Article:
"To investigate this, we analyzed the blood of individuals with acute spinal cord injury to measure the levels of a specific molecule present on the surface of monocytes, a particular type of immune cell," explains Kopp. "This molecule, mHLA-DR, is a validated biomarker used to evaluate immune competence in intensive care patients." The findings obtained from patient groups with varying spinal cord injuries were then compared with those of patients who solely had an injury to the vertebrae while the spinal cord remained intact.

In the case of severe spinal cord injuries, we observed a decrease in the number of HLA-DR molecules per monocyte, resulting in the deactivation of these immune cells.
Dr. Marcel Kopp,Department of Experimental Neurology at Charité

Given that these precursor cells of phagocytes play a crucial role in the immune defense mechanism, this marker can be utilized to assess the susceptibility to severe infection and sepsis in critically ill patients."

The higher up the spine and more severe the injury is, the more pronounced the immunodeficiency

Dr. Marcel Kopp, Department of Experimental Neurology at Charité

This particular condition is also recognized as Spinal Cord Injury-induced Immune Deficiency Syndrome (SCI-IDS).

According to the recent study, SCI-IDS most prominent in individuals with severe, fully neurological spinal cord injuries above the thoracic region.
Dr. Marcel Kopp, Department of Experimental Neurology at Charité

This contrast is particularly evident when compared to patients who have experienced milder injuries in the lower thoracic or lumbar spine area. Overall, patients with spinal cord injuries are considerably more affected by SCI-IDS than those with injuries limited to the spinal column without involvement of the spinal cord. "The spinal cord injury itself, its location along the spine, and the severity of the lesion are pivotal factors contributing to the development of neurologically induced immune deficiency," concludes Prof. Jan Schwab, the lead researcher of the multicenter study, which included slightly over one hundred acutely injured patients.

Patients with severe immunodeficiency are particularly susceptible to life-threatening conditions such as pneumonia. The impact of spinal cord injuries extends beyond cellular immune defenses; it can also impair immunological memory. This effect is especially evident in individuals with severe spinal cord injuries, particularly those located higher up the spine.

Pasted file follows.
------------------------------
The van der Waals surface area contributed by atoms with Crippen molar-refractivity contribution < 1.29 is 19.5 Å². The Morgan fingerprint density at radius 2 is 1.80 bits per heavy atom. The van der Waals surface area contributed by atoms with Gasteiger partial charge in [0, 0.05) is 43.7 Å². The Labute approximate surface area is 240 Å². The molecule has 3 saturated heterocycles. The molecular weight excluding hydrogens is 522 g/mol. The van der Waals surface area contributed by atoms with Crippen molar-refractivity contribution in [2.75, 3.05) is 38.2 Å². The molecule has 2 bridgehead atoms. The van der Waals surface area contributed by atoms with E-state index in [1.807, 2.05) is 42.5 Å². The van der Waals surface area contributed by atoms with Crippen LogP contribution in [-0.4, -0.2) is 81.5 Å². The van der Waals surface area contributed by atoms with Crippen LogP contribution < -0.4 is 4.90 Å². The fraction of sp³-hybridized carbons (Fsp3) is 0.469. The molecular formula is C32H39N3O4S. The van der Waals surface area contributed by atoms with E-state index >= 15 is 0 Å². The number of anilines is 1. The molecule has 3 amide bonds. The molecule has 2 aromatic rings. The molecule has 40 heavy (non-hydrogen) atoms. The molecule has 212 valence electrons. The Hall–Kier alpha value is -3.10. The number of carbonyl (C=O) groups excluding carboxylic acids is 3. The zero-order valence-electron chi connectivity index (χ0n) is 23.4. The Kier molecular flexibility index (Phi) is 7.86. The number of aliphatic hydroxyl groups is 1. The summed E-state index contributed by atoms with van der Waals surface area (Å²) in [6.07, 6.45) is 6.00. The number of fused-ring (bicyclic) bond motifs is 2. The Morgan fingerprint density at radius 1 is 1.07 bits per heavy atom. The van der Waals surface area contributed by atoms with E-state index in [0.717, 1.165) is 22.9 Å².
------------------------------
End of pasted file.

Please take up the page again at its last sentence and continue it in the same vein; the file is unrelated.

Acquired infections are a significant complication in cases of spinal cord injury.
Prof. Jan Schwab, the lead researcher of the multicenter study

Therefore, early identification of patients at high risk is crucial to enhance survival and promote independence in their daily lives." Further studies will be necessary to determine whether addressing the immune deficiency indeed leads to improved outcomes in this vulnerable patient population.'

*Kopp MA et al. The spinal cord injury-induced immune deficiency syndrome: results of the SCIentinel study. Brain 2023 Jun 28. doi: https://doi.org/10.1093/brain/awad092

Nerve routes in the spinal cord may suffer harm or severance following an incident or grave trauma, a state termed paraplegia (PEXELS)
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About the study
The SCIentinel study is a prospective, international, multicenter cohort study that analyzed the specific immune profiles in the blood of 111 patients. It was supported by the German Research Foundation (DFG), the NeuroCure Cluster of Excellence, the BIH Center for Regenerative Therapies (BCRT), and the Wings for Life Spinal Cord Research Foundation. Prof. Jan Schwab and Dr. Marcel Kopp coordinated the study at the Department of Neurology with Experimental Neurology at Charité. The study arose in cooperation with additional centers in Germany, Switzerland, Canada, and the United States. (MP/NW)

Nerve routes in the spinal cord may suffer harm or severance following an incident or grave trauma, a state termed paraplegia (PEXELS)